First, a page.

NASA stages for next chapter of Mars exploration with 2020 landing site

Audrey Hill
November 24, 2018

VANDENBERG AIR FORCE BASE, CA - MAY 03: The United Launch Alliance (ULA) Atlas-V rocket is seen with NASA's InSight spacecraft onboard, Thursday, May 3, 2018, at Vandenberg Air Force Base in California.

Part of this is due to the thin Martian atmosphere, which is only 1% of Earth's, so there's nothing to slow down something trying to land on the surface.

"During the same time that life started on Earth, life could have started on Mars", he added. MarCO is now being tested away for future missions to send back data on their entry, descent and landing.

NASA's InSight spacecraft is on track for a soft touchdown on the surface of the Red Planet on November 26, scientists monitoring the health and trajectory of the lander have said.

If these pipsqueaks manage to relay InSight's radio signals to ground controllers almost 100 million miles (160 million kilometres) away, we'll know within minutes whether the spacecraft landed safely.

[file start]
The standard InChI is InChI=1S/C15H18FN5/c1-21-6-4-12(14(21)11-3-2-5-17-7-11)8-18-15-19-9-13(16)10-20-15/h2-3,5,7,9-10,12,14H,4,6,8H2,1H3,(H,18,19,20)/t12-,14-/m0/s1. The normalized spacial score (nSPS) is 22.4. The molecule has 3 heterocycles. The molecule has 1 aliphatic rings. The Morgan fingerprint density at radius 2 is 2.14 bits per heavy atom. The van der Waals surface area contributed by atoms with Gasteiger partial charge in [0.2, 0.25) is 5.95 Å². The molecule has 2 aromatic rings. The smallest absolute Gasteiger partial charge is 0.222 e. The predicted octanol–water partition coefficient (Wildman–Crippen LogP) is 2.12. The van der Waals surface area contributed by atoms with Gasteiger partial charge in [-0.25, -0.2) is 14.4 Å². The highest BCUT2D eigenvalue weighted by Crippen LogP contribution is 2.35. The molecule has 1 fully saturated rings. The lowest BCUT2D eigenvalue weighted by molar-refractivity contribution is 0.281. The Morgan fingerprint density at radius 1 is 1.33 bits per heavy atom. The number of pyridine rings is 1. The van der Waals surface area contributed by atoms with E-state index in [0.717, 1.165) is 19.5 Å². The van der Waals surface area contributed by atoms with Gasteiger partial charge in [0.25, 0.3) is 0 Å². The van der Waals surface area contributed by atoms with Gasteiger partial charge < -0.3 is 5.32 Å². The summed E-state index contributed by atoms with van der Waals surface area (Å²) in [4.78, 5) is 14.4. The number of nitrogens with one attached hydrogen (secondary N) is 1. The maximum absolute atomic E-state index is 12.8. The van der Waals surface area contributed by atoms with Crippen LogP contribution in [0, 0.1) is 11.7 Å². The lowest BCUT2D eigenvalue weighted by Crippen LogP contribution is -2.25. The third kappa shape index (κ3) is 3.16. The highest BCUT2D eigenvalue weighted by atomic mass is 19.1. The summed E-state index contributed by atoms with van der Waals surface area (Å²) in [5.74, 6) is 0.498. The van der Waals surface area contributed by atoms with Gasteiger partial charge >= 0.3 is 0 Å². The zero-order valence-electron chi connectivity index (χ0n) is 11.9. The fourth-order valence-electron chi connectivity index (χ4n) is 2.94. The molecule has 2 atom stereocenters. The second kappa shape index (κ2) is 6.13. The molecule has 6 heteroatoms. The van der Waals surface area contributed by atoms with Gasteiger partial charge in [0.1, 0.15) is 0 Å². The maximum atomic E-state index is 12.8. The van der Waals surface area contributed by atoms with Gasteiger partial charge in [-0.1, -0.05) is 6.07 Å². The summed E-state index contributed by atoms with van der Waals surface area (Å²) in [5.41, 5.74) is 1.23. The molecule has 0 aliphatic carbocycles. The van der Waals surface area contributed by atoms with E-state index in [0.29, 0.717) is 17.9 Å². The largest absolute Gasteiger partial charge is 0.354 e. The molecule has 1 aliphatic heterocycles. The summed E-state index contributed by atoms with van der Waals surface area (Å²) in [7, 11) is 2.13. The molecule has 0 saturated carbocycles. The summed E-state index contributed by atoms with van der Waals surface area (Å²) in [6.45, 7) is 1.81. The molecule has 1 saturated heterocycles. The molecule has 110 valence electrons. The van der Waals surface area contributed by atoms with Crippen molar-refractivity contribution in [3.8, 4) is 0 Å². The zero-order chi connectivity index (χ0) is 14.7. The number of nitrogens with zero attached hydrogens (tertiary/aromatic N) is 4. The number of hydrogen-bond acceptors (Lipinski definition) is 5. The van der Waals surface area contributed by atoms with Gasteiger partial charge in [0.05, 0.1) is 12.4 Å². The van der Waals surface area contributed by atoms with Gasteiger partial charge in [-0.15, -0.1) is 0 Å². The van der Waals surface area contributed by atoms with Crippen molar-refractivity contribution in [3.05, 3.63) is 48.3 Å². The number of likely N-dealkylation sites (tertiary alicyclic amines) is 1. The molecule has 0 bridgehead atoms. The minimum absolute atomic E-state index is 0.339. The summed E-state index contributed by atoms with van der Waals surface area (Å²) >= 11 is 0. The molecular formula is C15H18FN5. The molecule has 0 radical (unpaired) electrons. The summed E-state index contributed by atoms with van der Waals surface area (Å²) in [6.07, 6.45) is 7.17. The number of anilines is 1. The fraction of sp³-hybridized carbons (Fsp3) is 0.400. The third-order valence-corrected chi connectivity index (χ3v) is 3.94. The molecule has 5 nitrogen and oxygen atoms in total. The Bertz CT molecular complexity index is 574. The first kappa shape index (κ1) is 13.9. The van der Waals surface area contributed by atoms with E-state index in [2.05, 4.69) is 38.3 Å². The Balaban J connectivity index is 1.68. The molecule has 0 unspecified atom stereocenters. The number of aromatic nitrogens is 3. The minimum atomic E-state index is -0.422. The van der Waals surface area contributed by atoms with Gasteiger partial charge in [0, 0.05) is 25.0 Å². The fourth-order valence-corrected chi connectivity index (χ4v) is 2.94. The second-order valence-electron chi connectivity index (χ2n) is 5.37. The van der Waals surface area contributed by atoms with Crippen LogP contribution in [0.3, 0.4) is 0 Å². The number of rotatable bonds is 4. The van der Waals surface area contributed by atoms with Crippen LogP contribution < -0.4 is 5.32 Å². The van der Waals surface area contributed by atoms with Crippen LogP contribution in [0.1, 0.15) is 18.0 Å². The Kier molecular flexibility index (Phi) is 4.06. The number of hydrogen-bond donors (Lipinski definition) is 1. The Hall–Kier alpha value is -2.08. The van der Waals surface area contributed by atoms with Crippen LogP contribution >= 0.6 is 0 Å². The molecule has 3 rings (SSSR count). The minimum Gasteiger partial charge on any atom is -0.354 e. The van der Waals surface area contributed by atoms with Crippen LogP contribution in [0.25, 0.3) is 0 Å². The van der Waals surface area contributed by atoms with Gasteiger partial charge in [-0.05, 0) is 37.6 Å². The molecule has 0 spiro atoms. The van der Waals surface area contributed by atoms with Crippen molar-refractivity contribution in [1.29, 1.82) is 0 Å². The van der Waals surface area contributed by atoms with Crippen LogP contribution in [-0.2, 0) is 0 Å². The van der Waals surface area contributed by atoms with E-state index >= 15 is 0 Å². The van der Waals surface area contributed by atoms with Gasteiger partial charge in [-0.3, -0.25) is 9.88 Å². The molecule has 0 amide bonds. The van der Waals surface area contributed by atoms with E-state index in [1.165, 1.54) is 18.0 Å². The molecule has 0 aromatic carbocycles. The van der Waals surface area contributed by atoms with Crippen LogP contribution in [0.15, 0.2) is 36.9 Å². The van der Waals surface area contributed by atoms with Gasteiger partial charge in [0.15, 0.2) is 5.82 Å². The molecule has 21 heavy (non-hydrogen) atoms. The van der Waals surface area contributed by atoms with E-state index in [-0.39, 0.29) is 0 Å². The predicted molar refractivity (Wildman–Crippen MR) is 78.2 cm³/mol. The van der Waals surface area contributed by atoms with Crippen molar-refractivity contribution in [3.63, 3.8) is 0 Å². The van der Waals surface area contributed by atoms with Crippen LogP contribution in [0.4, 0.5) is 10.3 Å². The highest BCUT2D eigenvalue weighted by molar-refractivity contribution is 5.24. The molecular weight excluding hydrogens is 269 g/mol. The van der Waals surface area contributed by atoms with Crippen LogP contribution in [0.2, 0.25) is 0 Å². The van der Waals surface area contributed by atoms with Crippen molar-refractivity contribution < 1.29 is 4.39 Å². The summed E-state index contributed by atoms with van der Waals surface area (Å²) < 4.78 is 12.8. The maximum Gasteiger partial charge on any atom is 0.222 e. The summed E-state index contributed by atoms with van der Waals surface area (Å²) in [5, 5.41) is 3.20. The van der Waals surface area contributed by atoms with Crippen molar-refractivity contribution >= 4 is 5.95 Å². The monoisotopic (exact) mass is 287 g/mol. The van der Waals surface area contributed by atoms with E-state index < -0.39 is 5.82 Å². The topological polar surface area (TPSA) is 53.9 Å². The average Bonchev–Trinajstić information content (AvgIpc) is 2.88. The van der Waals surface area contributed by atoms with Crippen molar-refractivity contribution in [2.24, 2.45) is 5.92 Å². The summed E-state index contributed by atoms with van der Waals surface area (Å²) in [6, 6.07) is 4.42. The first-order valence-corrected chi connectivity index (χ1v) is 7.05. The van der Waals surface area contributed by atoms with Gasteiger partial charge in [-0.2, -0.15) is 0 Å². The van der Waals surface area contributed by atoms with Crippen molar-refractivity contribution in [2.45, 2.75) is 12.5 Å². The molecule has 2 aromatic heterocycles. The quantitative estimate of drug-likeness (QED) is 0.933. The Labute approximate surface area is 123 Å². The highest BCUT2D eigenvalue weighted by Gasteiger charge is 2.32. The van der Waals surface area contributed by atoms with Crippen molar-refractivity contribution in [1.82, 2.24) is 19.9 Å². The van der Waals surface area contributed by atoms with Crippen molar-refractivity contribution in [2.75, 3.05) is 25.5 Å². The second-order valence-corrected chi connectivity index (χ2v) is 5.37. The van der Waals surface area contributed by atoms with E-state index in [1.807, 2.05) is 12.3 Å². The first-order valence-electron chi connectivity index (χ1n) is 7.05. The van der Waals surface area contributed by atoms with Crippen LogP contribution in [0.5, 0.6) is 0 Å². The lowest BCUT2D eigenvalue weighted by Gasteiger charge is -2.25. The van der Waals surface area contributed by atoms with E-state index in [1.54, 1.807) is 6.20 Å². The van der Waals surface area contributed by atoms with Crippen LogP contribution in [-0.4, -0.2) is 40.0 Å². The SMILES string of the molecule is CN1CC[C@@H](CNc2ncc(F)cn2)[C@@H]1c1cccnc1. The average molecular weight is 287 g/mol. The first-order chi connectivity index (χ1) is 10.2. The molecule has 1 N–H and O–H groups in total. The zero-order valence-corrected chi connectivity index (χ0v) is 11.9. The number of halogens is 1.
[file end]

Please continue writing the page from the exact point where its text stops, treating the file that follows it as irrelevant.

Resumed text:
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There are various factors that NASA needed to consider while choosing an arrival site.

The lander will enter Mars' atmosphere and land on a flat equatorial plain north of the planet's equator known as the Elysium Planitia.

"Mars is really the obvious place, after the Moon, to go and expand our presence in deep space", said Thomas Zurbuchen, associate administrator of NASA's science mission directorate.

For the first time in six years, a new mission is about to land on Mars.

The USD 2.5 billion rover - a joint project of the European Space Agency and NASA - is set to launch in July 2020, and land in February 2021. Midway and Northeast Syrtis are close enough that it's possible the Mars 2020 rover could eventually roll that way from Jezero Crater, although mission managers say it's way too early to decide whether to do so. This is why the agency considered sending CubeSats as they could help to monitor the landing of spacecraft without further shortening the lives of bigger orbiters. Insight will try to answer crucial scientific questions on Mars interior and how it is different from the one of our planet. Instead, it will use a number of instruments and its seven-foot-long robotic arm to drill about 16 feet below the surface. It also has seismometer and thermometer in order to measure the frequency and magnitude of marsquakes.

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